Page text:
Despicable Me 4 Review: It’s the Minions’ World After All

The Minions are back...again.

Commercially speaking, the only number that matters when it comes to the Despicable Me series is $4.6 billion. That’s the total the series has grossed globally across 14 years and five entries. There’s little sign of family-oriented audiences turning away from its supervillain-turned-hero, Gru (impeccably voiced by Steve Carell), his ever-growing family, or most importantly for the preteen set, the Twinkie-shaped Minions. Less typical supervillain henchmen than the embodiment of chaos in unearthly form, the Minions are motivated less by their allegiance to Gru than by their need for toddler-inspired destruction. They lay pint-sized waste to everything in their paths, up to and including Gru’s latest plan to save the world and/or his family from nefarious villains.

After the first Despicable Me movie in 2010 saw Gru learn that love conquers not just hate, but also the desire to rule the world, domestic and personal bliss followed. Despicable no more, the intervening years saw Gru adopt three preteen daughters–Edith (Dana Gaier), Agnes (Madison Polan), and Margo (Miranda Cosgrove)– and find a life partner, Lucy Wilde (Kristen Wiig). For the Anti-Villain League (AVL), he also discovered that he had a long-lost twin brother, Dru (also voiced by Carell), and now, in Despicable Me 4, Gru becomes father to a rambunctious toddler, aptly named Gru Jr.

It’s all good for Gru and company until he ventures back to his pre-hero haunts, specifically the junior high school for supervillains that he attended back in the 1980s. Gru hasn’t, however, reverted to his old supervillain ways. He’s there on an assignment for the AVL. While his former classmates celebrate decades as supervillains, Gru keeps his eyes on Maxime de Mal (Will Ferrell), a former classmate and rival who’s turned his lifelong obsession with roaches into something too horrible to describe here.

Gru “wins” his battle with Maxime, but as with all good – or bad – things, their conflict doesn’t end there. Driven by the insatiable thirst for revenge like most cartoon supervillains of note, Maxime plots and executes a plan for his escape, calling out Gru and his family before he does. With Maxime reunited with his longtime girlfriend, Valentina (Sofía Vergara), and back among his sewer-dwelling kind, Gru’s supercilious superior, Silas Ramsbottom (Steve Coogan), decides to err on the side of caution. He sends Gru and company into the equivalent of the witness protection program for supervillains turned heroes.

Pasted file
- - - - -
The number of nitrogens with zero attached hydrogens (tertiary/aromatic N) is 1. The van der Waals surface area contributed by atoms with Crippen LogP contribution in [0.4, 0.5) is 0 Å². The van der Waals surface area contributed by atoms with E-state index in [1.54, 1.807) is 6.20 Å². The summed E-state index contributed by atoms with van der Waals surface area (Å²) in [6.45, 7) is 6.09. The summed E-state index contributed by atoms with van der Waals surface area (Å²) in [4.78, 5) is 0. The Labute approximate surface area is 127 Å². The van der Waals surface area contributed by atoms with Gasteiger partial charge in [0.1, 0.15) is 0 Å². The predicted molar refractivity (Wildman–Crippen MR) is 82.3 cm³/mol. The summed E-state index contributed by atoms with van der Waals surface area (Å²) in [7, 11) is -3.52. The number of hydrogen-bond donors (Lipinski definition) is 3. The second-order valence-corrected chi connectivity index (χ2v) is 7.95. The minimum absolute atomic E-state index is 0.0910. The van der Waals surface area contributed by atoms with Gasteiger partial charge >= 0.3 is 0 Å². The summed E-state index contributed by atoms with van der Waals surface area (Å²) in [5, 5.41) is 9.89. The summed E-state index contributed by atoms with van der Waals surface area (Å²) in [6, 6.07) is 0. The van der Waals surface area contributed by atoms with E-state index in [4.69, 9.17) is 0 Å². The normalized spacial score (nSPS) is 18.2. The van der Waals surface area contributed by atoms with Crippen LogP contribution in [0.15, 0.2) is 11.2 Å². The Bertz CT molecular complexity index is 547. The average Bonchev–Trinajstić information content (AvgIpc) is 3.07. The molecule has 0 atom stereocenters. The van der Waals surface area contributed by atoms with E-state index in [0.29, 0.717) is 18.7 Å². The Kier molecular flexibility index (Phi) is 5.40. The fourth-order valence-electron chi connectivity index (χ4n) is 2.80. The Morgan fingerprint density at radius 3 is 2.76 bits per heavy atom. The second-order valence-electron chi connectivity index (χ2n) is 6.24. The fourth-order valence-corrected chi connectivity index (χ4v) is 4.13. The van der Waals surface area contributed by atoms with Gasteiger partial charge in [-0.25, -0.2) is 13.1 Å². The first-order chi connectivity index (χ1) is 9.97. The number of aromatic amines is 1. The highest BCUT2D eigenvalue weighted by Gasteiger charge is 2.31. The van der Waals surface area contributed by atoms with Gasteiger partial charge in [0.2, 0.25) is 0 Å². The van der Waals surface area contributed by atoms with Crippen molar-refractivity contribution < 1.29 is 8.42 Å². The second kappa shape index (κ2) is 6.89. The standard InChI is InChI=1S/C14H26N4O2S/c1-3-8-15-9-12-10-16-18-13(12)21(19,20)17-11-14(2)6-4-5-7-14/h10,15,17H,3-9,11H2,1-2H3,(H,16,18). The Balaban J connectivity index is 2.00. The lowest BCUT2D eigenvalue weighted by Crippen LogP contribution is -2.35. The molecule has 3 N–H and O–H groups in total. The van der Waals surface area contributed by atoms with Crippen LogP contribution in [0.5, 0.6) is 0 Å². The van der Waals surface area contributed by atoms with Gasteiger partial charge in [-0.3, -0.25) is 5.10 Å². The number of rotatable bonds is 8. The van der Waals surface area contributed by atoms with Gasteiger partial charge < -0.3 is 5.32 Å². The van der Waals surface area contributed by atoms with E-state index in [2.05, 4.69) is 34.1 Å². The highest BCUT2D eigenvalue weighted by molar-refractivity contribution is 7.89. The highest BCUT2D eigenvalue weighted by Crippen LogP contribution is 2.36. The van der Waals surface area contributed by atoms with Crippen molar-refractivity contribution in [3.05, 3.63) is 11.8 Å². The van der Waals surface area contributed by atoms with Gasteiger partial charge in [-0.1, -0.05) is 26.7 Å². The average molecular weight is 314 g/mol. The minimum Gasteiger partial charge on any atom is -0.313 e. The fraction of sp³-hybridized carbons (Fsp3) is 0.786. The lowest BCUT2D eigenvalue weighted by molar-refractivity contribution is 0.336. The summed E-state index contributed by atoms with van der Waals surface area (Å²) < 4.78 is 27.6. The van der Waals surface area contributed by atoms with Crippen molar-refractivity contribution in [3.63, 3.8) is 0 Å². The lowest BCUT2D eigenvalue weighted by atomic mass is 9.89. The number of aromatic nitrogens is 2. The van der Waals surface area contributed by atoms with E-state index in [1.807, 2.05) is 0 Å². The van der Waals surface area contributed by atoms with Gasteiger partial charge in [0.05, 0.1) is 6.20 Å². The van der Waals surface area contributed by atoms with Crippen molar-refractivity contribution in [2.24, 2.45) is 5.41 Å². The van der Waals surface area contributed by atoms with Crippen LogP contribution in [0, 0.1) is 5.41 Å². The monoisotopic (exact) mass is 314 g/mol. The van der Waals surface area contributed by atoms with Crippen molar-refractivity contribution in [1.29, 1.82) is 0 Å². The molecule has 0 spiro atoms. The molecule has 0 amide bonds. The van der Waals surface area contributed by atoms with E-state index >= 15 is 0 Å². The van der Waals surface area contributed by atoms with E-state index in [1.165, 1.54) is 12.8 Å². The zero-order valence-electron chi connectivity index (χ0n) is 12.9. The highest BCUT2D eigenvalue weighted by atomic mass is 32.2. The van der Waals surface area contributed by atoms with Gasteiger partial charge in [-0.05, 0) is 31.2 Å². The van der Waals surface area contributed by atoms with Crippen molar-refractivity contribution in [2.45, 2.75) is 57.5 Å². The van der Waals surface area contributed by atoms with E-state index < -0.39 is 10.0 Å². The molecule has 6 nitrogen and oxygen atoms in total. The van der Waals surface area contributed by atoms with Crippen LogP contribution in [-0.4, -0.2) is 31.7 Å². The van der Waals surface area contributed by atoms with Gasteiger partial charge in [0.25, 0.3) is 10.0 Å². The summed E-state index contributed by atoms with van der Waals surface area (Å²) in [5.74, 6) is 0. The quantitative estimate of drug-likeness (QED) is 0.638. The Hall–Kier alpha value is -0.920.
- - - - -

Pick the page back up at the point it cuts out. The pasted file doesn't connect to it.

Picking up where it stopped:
From that development, Despicable Me 4 follows Gru and his family as they begin new lives under fresh identities. Gru and his family find themselves in a classic “fish out of water” situation. Gru, who’s usually more comfortable in grays and blacks than pastels or bright colours, pretends he’s a solar panel salesman named Chet Cunningham. Lucy assumes an alias as a hairstylist at an upscale boutique. Finally, the girls, all with new names, must adjust to life in a mega-wealthy town.

Dropping all pretense of a single, coherent storyline, Despicable Me 4 follows Gru and Gru Jr. as the former joins a neighbour’s wannabe villain tween, Poppy Prescott (Joey King), on a potentially dangerous mission back to his school. At the same time, Lucy has a disastrous first/last day at the salon. Edith and Agnes, meanwhile, study martial arts with an overzealous sensei. Finally, Margo, missing her old friends and her old school, all but disappears into a cloud of malaise and despair.

As usual, the Minions, sometimes in small groups and sometimes in large ones, flit in and out of the other storylines. However, in Despicable Me 4, they also get their own arc: Ramsbottom decides the nearly indestructible Minions make for perfect test subjects. Cue a slightly tired, far from wired superhero parody as the newly minted Mega-Minions (i.e. the Fantastic Five) do what they do best and/or worst: Creating even more chaos wherever they go, leaving even greater amounts of property damage behind than their non-super-powered comrades. Put another way, they’re having the time of their serum-enhanced lives.

With so many storylines competing for attention, it shouldn’t come as a surprise that Despicable Me 4 all too often feels like a series of loosely connected vignettes or episodes, tied together by Gru, his family, and the Minions. Several storylines feel either truncated or unfinished, mostly because they are. Chances are, however, that families with small children won’t care either way, contenting themselves in the rapid-fire humour of Gru and company laughing themselves silly at the never-ending antics of the Minions. Fans of the franchise can once again take pleasure from the sterling efforts the animation team.


Despicable Me 4 is now playing in theatres.